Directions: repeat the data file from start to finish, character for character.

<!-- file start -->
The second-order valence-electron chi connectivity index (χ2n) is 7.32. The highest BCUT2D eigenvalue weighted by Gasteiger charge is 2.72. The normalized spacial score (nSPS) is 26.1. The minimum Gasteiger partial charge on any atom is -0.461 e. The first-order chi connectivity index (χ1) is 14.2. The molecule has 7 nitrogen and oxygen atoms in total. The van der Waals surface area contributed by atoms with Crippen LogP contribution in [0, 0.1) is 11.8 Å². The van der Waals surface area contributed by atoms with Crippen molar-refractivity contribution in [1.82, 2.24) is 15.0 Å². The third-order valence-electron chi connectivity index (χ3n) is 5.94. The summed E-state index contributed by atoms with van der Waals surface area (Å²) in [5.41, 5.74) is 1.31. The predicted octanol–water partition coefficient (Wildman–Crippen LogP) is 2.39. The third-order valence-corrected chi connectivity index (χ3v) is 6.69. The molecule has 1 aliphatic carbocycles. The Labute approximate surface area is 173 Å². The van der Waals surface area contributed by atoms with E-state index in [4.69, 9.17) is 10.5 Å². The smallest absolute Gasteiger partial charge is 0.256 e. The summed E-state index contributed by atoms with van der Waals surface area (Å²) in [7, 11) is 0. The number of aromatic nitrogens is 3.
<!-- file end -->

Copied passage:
The second-order valence-electron chi connectivity index (χ2n) is 7.32. The highest BCUT2D eigenvalue weighted by Gasteiger charge is 2.72. The normalized spacial score (nSPS) is 26.1. The minimum Gasteiger partial charge on any atom is -0.461 e. The first-order chi connectivity index (χ1) is 14.2. The molecule has 7 nitrogen and oxygen atoms in total. The van der Waals surface area contributed by atoms with Crippen LogP contribution in [0, 0.1) is 11.8 Å². The van der Waals surface area contributed by atoms with Crippen molar-refractivity contribution in [1.82, 2.24) is 15.0 Å². The third-order valence-electron chi connectivity index (χ3n) is 5.94. The summed E-state index contributed by atoms with van der Waals surface area (Å²) in [5.41, 5.74) is 1.31. The predicted octanol–water partition coefficient (Wildman–Crippen LogP) is 2.39. The third-order valence-corrected chi connectivity index (χ3v) is 6.69. The molecule has 1 aliphatic carbocycles. The Labute approximate surface area is 173 Å². The van der Waals surface area contributed by atoms with E-state index in [4.69, 9.17) is 10.5 Å². The smallest absolute Gasteiger partial charge is 0.256 e. The summed E-state index contributed by atoms with van der Waals surface area (Å²) in [7, 11) is 0. The number of aromatic nitrogens is 3.